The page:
I am honestly trying to not be negative about this all. But I can't. I don't like it. I find it all so rote. The same thing happens every day. Well there is a little variation. Today, for example, we had a lady forget her teeth in the plethysmography booth and then the next lady was a puker. A lot of people smell bad. Oh and the DLCO gas wouldn't work in one room so there was a lot of going back and forth between rooms. That's where the excitement ends.

Except for in my personal life, where the excitement keeps on going into the evening. I got home... and did laundry! After that I took a laptop to my grandparents and tried to teach them to use it. Futile! I don't know whose idea it was to give my grandpa a laptop (it wasn't from me, I was just delivering it) but imagine someone who has never turned on a computer in their life and also doesn't know what a mouse is and how it works. And then double it, because grandma needed in on the action too. 

Tuesday, March 22, 2011

Hired!

Wow - what a relief. I finally got a call that someone would like to employ me!
The hospital that I did the extra rotation in (in January) called yesterday to offer me a casual position. I have never been so excited! Start date is May 9th!

In other news, I have been sick for the past 2 days, so have been blissfully exempt from the PFT lab. I'll definitely be back at it tomorrow, with just 3 shifts left to go there.

Here's what I have left:

  • One week in the sleep clinic/lab
  • One week with a homecare company
  • Final Exam (for some reason I have week off around this exam. Lucky me)
  • Two weeks of wards/ICU shifts at the hospital.
And done! We are going to Hawaii for Easter and I am so excited because I have never been and I am not sure if winter will be over here by then, so I will be about due for some sunshine! :)


Wednesday, March 16, 2011

The True Definition of Dread

I drove to work today. Before I could force myself to get out of the car I drove half way back home again.

And then I talked myself into going, so I drove back.

Dread.

Tuesday, March 15, 2011

Where I do not want to work.

Hi there. I realize as time as gone along I have gotten a lot more sporadic at having great posts, and updates about life. The thing is that I have had the life sucked out of my for the past 10 months. I've already worked 1,348 hours - for free. I've done about 10 online assignments and countless online tests. I have done 2 finals, and wrote a 15 page paper.. I also made a poster. So I guess I have just lost the drive to the extra's - which is too bad because I actually really enjoy writing - and I have tried to use this site as a way to keep track of my memories.  I hope that once I have graduated, and *hopefully* gotten a job I will have more time to do things that I like again.

Ok. So this week I am at the pulmonary function lab. YAWN. I hate to be like this, I know that this is an important part of the diagnostic, and thus the treatment, process. But. Yesterday was my first day. I learned how to calibrate the equipment. Then I watched about 6 tests. I also got to see a methacholine challenge, and a cardiopulmonary exercise test. So I guess that was interesting. Honestly that would have been enough for me - just the one day. I would go back to accounting before I took a full time job in pulmonary functions. Instead I have the rest of this week and ALL next week. It is excruciating. And even though I get off at 4pm, I can't even enjoy the rest of the day because I am just dreading going back in the morning.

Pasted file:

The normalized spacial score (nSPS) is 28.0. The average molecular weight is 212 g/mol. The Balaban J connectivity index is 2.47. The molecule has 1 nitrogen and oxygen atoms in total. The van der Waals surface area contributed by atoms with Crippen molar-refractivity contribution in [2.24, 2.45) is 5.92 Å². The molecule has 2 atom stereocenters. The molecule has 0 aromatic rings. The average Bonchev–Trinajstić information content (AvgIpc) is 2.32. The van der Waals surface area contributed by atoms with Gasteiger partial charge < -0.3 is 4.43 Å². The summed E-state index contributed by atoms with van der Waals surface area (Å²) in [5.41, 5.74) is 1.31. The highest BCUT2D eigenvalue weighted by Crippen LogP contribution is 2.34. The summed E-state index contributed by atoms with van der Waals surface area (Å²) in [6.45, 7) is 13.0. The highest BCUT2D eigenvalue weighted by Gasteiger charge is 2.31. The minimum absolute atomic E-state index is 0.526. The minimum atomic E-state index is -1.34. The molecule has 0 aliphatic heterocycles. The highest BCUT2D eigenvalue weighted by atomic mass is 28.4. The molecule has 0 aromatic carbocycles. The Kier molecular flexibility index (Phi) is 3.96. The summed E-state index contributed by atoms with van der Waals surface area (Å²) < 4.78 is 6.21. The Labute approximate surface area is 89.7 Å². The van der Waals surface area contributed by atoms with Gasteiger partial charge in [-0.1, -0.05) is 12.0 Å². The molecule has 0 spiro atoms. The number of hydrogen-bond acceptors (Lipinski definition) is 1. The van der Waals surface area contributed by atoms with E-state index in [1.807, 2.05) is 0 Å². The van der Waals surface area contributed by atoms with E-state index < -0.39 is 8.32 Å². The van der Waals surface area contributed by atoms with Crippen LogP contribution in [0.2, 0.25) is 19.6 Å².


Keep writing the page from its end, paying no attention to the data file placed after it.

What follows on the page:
I feel like I am in the middle of a sadistic curling game. Hurry! Hurry! Hard! When I'm not busy yelling at people, I'm locking them in a box.

This could be me. But it's not. But doesn't this stolen photo make PFT's look exciting?

Also - I never heard from the home care company - so I guess that is a big NO. Still waiting to hear from any hospitals. Nail biting.

Thursday, March 10, 2011

Love Hate

So I was able to go from loving the children's hospital with all of my heart to hating it with every fibre of my being within 30 seconds.

Here's how it went down. I was truly loving my experience at the hospital, and as such had submitted my resume. As I had not heard anything, and am scheduled to go back to my small town hospital in a week, I approached the manager to let him know I would be leaving town next week, just in case he wanted to interview me. He then told me that I wasn't contacted because I did my training at Hospital A (my hospital), and he just flat out won't interview anyone from that hospital. WTF. I know that he has only been working in that position for a year, and last year they didn't hire anyone from my hospital - so I'm not sure what happened to taint him again my hospital so much. But. I hate the children's hospital now.

I worked an evening shift there last night and my heart was so not into it. I was being quizzed on NO administration, and I just couldn't remember anything. I couldn't remember any of the names of the baby conditions that you would use it for (granted my preceptor was a giant BITCH) and I just plain old sucked. This was made worse by the fact that I did not care. At the end of this quiz session I was told this - "You failed that." Thanks for that. No kidding. I mean - the questions were easy, and I should have easily answered them - but I was just in a terrible mind frame.

I interviewed at the hospital I did my additional training at in January. I am still waiting to hear back from them, as well as the home care company. I'm getting pretty nervous.